In the meantime, I think the hobby is healthier than ever. As much as I don't like the never-ending ebay price rises, I think it's a good sign of continuing demand. There's more retro gaming conventions popping up every year; there's more retro game stores than ever; there's more compilations and reboots. The only unfortunate part for us is that the interest in our preferred console years (1985-2000 for me) will gradually be replaced in popularity by the more recent console generations.

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Re: Classic Gaming still popular?

Postby Retro STrife » August 13th, 2020, 12:12 am

Just for fun, to illustrate my last post, here's the 100% official "every good system dies twice" graph, which I just hand-drew in 30 seconds on Microsoft Paint with absolutely no scientific data or thought put into it whatsoever.....
System Lives 1.1.jpg
System Lives 1.1.jpg (51.93 KiB) Viewed 441 times

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Re: Classic Gaming still popular?

Postby Roperious » August 18th, 2020, 3:48 pm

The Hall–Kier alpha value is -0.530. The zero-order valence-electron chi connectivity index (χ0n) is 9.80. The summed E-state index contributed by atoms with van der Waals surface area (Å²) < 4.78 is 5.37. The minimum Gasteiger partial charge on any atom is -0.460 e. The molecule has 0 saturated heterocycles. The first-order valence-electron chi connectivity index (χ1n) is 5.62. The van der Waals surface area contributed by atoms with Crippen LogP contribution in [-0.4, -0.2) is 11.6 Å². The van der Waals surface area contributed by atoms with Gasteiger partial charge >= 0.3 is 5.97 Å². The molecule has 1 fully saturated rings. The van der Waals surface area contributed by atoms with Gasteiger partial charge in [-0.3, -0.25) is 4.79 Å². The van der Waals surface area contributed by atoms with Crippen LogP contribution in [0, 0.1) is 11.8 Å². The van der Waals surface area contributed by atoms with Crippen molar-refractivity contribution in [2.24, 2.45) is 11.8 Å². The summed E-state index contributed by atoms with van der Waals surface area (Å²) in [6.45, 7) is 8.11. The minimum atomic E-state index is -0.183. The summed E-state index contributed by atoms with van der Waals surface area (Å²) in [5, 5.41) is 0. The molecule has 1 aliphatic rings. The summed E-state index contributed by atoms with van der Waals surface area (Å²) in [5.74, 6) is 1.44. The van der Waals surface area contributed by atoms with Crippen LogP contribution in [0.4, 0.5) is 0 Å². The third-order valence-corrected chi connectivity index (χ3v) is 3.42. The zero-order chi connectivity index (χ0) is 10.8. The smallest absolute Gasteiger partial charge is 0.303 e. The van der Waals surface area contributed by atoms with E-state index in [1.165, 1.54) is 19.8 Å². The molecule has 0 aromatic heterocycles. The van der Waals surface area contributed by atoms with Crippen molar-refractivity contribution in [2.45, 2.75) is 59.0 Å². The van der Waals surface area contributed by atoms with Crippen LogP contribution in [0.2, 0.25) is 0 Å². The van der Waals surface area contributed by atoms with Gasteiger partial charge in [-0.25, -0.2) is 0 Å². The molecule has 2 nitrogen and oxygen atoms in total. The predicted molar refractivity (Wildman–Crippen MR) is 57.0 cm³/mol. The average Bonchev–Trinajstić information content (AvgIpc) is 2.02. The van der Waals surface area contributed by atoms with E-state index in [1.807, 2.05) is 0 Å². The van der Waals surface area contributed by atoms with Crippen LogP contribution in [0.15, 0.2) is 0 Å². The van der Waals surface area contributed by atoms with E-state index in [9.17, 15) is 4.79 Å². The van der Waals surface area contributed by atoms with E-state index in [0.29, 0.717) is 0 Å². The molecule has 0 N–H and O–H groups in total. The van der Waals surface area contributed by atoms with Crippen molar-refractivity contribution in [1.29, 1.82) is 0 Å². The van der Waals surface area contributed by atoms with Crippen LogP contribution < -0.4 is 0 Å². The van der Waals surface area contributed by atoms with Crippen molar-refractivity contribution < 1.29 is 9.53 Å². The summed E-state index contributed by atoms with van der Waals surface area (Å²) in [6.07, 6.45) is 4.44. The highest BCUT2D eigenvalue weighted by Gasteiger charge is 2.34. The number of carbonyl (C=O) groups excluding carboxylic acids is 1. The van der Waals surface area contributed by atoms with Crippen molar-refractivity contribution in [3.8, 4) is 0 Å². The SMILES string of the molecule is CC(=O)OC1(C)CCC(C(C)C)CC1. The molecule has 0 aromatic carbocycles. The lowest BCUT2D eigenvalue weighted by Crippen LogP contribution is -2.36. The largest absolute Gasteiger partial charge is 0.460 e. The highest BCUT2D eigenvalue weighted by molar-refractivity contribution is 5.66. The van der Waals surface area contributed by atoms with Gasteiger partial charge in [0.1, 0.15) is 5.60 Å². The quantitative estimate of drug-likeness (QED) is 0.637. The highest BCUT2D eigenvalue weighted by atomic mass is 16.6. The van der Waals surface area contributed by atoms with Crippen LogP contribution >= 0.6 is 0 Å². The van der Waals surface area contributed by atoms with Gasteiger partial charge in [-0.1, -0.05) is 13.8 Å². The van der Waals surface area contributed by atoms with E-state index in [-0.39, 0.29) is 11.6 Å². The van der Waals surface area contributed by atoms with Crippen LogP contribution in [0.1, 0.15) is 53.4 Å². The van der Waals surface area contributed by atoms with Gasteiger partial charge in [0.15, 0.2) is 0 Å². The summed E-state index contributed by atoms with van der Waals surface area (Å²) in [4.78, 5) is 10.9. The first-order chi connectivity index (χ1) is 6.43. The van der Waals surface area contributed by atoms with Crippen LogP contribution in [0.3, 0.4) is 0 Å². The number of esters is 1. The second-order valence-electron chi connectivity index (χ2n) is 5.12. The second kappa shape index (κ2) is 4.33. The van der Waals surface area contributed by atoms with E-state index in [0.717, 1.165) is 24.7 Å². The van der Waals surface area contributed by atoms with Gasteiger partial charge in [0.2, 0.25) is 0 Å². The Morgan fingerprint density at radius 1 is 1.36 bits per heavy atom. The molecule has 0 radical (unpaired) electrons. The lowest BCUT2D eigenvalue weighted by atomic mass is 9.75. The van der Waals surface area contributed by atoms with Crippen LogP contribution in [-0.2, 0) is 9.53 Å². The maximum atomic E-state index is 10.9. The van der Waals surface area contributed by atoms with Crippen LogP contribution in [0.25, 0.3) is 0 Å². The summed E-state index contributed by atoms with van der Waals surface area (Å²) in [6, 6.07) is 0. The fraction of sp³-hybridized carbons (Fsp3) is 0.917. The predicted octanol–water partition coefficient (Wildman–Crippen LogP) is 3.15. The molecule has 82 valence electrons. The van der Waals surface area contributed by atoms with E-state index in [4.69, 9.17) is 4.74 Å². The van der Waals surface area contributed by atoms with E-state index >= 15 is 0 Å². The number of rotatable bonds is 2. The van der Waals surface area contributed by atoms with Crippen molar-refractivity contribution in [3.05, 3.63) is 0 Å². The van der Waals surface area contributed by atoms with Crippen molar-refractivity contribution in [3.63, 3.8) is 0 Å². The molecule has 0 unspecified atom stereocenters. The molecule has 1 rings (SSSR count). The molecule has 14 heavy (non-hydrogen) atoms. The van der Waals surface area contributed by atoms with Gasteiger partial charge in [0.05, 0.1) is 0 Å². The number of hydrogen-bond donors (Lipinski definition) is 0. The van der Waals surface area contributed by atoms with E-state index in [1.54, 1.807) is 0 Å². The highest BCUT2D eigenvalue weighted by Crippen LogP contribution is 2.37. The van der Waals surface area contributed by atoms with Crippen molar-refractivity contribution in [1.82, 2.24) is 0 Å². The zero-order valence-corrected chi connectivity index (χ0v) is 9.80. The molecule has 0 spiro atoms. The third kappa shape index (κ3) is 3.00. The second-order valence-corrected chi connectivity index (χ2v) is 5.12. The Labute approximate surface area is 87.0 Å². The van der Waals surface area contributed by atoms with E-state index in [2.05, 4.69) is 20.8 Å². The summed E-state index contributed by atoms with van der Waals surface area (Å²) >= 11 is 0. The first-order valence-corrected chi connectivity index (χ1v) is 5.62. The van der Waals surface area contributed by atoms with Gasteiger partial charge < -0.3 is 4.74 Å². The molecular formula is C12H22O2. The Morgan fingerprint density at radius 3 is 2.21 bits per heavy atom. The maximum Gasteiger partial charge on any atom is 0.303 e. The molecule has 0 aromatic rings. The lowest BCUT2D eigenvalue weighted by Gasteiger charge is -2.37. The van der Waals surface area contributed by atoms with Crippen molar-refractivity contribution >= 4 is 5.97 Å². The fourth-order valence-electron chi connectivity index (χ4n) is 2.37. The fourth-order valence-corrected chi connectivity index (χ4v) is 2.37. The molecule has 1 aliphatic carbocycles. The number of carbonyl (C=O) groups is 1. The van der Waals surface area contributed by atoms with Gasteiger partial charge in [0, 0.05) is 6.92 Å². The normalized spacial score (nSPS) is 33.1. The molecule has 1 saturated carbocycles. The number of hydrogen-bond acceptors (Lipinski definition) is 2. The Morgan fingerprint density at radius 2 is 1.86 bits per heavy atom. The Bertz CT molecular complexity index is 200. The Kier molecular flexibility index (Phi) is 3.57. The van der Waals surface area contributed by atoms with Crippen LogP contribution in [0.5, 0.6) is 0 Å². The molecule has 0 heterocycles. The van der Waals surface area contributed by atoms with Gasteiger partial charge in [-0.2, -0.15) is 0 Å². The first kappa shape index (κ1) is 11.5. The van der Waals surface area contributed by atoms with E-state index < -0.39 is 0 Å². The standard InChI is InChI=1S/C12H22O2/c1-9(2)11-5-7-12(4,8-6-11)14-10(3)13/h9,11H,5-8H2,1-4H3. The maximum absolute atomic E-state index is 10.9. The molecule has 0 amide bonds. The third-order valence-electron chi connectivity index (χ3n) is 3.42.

I think we are in a new era of classic gaming. Just look at companies like Retrovision HD and RetroBit. The Polymega is another example. Certainly, the release of the "mini" consoles shows us that there is a huge market for classic gaming. It is a good time to be a classic gamer.

Of course, a natural result of this surge in popularity is a corresponding surge in the price for classic games. I can remember what collecting for the Saturn was like in 2006 vs 2020. The prices are an order of magnitude greater. But, as Retro STrife points out, the success of classic gaming is good for gaming overall as we are seeing more classic inspired indie titles, reboots, remasters, etc.